The Naturall and Morall Historie of the East and West Indies.
Intreating of the remarkeable things of Heaven, of the Elements, Mettalls, Plants and Beasts which are proper to that Country: Together with the Manners, Ceremonies, Lawes, Governements, and Warres of the Indians. Written in Spanish and translated into English by E.G.London: Val. Sims for Edward Blount and William Apsley, 1604 Stock Code: 141468
In an attractive contemporary bindingFirst edition in English of "the most convincing, detailed, and reliable account" of the Americas at this time, in a notably attractive contemporary binding (Hill). While this influential work is well-held institutionally it is scarce in commerce, and especially so in a contemporary binding, with only five such copies appearing at auction in the last thirty years.
Acosta's De Natura Novi Orbis was first published in Salamanca in 1588, and expanded in 1590 under the title Historia Natural y Moral de las Indias. The translation into English is commonly attributed to prolific translator and historian Edward Grimeston (d. 1640). Acosta's work "is one of the most important contributions to Spanish scientific thought and made an immediate impact in Spain, where the educated elite was eager for information about the American colonies", consequently "six editions were published within three years of its appearance" (Speake, p. 2). Based on Acosta's church commissioned expeditions during 17 years as a Jesuit missionary in the Americas, this work provides "a more thoughtful and a more thorough account of the Indian world than anything then available" (Pagden, p. 149). While the first four parts of the work demonstrate Acosta's keen observational eye as a natural scientist, the fifth and sixth parts discussing 'moral matters' have "led some critics to identify Acosta as an important precursor of anthropology and ethnography" (Speake, p. 2). Thomas Streeter remarks that Acosta's provision of "great detail in his descriptions of sailing directions, mineral wealth, trading commodities, and Indian history operated more strongly than any other in opening the eyes of the rest of Europe to the great wealth that Spain was drawing from America" (Streeter).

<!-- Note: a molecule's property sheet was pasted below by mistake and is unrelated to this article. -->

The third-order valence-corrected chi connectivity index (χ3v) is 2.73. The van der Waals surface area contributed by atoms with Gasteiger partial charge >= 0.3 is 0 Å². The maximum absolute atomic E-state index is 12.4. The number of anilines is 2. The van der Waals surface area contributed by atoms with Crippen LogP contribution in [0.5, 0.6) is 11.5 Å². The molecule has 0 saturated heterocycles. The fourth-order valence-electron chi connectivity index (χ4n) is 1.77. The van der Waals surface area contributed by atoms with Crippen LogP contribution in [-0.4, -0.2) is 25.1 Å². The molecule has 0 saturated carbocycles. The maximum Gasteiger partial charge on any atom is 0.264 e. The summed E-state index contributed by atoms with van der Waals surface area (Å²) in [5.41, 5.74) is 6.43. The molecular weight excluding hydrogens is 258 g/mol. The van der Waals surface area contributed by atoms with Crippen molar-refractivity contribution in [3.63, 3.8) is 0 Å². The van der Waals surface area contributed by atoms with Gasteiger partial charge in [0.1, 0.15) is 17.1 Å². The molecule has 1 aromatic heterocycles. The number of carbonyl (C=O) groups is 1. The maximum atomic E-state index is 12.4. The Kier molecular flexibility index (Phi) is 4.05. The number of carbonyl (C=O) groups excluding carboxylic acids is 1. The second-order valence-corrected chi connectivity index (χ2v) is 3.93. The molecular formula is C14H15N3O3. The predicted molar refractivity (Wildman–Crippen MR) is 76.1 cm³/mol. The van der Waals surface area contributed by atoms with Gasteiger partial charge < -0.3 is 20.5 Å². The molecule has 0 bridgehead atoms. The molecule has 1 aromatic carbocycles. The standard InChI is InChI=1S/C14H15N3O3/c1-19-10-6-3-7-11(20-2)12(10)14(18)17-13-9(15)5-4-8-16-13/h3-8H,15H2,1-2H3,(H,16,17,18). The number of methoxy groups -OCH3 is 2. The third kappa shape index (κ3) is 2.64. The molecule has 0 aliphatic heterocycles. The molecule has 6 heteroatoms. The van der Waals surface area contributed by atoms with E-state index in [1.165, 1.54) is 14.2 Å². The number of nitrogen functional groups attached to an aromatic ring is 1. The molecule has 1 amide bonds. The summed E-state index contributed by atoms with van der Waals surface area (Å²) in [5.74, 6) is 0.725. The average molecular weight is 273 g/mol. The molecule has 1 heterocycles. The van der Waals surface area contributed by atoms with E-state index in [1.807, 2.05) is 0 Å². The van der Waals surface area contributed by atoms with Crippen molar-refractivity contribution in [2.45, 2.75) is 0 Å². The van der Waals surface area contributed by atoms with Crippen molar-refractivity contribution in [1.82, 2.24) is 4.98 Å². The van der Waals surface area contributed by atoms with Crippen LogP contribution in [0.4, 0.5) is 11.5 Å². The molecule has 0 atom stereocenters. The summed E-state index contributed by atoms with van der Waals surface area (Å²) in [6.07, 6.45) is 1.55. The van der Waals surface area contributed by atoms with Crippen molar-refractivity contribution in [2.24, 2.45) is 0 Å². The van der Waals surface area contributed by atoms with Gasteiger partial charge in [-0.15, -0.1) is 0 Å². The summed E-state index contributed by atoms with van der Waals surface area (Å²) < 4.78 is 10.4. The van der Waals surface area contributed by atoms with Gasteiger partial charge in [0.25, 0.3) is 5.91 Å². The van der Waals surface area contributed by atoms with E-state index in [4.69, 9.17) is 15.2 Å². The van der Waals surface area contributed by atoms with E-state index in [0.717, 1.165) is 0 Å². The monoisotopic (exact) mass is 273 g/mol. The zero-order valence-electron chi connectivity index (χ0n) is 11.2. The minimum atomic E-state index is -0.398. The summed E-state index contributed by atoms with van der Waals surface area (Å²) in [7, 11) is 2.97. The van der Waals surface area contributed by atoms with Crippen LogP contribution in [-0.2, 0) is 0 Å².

This copy has an 18th-century ownership inscription: "ex libris de Horsey" on the title page, with 26 marginal manuscript annotations in the same hand, dated 1726, commenting on the text and acutely reflecting contemporary interests. By a section discussing the use and merits of tobacco, for example, the owner has noted that "the vertues of tobacco are not worth a fart", and has neatly illustrated the section discussing bezoars, a prized object in many 18th-century cabinets of curiousities.
This copy is in the printing variant without "R. F." to the title page, with no priority given between the two states.
Small quarto (180 x 136 mm). Contemporary calf, neatly rebacked with original spine laid down, front endpapers renewed, titles in gilt to morocco label to spine, raised bands, foliate motif stamped to compartments in gilt, boards ruled in blind, board edges tooled in gilt, edges sprinkled red. Housed in a custom green cloth solander box.
Bound without the front and rear blanks. Woodcut head- and tailpieces and initials.
Michael Ward bookplate to front pastedown, his ownership inscription to front free endpaper. Leather a little marked and scuffed. Some leaves close trimmed to upper margin, no loss to text, occasional foxing and faint marking to contents. Printing flaw to pp. 113-4 affecting a couple of letters. Overall a very good, remarkably well-preserved, copy.
Church 328; ESTC S100394; Hill 4; Howgego, I, A7; Anthony Pagden, The Fall of Natural Man: The American Indian and the Origins of Comparative Ethnology, 1986; Sabin 131; Jennifer Speake, Literature of Travel and Exploration, vol. I, 2003; Streeter Sale 32
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